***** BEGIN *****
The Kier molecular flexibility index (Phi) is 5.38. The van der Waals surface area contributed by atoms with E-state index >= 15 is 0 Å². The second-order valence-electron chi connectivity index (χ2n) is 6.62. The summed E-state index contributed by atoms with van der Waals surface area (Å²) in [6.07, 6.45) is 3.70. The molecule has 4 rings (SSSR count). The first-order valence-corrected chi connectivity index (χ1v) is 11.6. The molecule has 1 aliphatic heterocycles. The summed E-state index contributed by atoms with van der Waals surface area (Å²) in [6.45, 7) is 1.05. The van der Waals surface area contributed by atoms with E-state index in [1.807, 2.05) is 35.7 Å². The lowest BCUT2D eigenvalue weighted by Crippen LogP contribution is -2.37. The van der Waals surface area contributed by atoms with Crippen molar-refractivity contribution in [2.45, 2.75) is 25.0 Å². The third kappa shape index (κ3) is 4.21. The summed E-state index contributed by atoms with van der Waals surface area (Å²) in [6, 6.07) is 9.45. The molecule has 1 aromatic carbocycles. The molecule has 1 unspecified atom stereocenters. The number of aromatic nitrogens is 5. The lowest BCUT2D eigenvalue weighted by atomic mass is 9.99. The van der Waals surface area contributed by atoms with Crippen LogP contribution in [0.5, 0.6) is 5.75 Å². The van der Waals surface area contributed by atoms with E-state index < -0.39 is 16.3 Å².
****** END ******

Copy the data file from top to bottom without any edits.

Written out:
The Kier molecular flexibility index (Phi) is 5.38. The van der Waals surface area contributed by atoms with E-state index >= 15 is 0 Å². The second-order valence-electron chi connectivity index (χ2n) is 6.62. The summed E-state index contributed by atoms with van der Waals surface area (Å²) in [6.07, 6.45) is 3.70. The molecule has 4 rings (SSSR count). The first-order valence-corrected chi connectivity index (χ1v) is 11.6. The molecule has 1 aliphatic heterocycles. The summed E-state index contributed by atoms with van der Waals surface area (Å²) in [6.45, 7) is 1.05. The van der Waals surface area contributed by atoms with E-state index in [1.807, 2.05) is 35.7 Å². The lowest BCUT2D eigenvalue weighted by Crippen LogP contribution is -2.37. The van der Waals surface area contributed by atoms with Crippen molar-refractivity contribution in [2.45, 2.75) is 25.0 Å². The third kappa shape index (κ3) is 4.21. The summed E-state index contributed by atoms with van der Waals surface area (Å²) in [6, 6.07) is 9.45. The molecule has 1 aromatic carbocycles. The molecule has 1 unspecified atom stereocenters. The number of aromatic nitrogens is 5. The lowest BCUT2D eigenvalue weighted by atomic mass is 9.99. The van der Waals surface area contributed by atoms with Crippen LogP contribution in [0.5, 0.6) is 5.75 Å². The van der Waals surface area contributed by atoms with E-state index < -0.39 is 16.3 Å².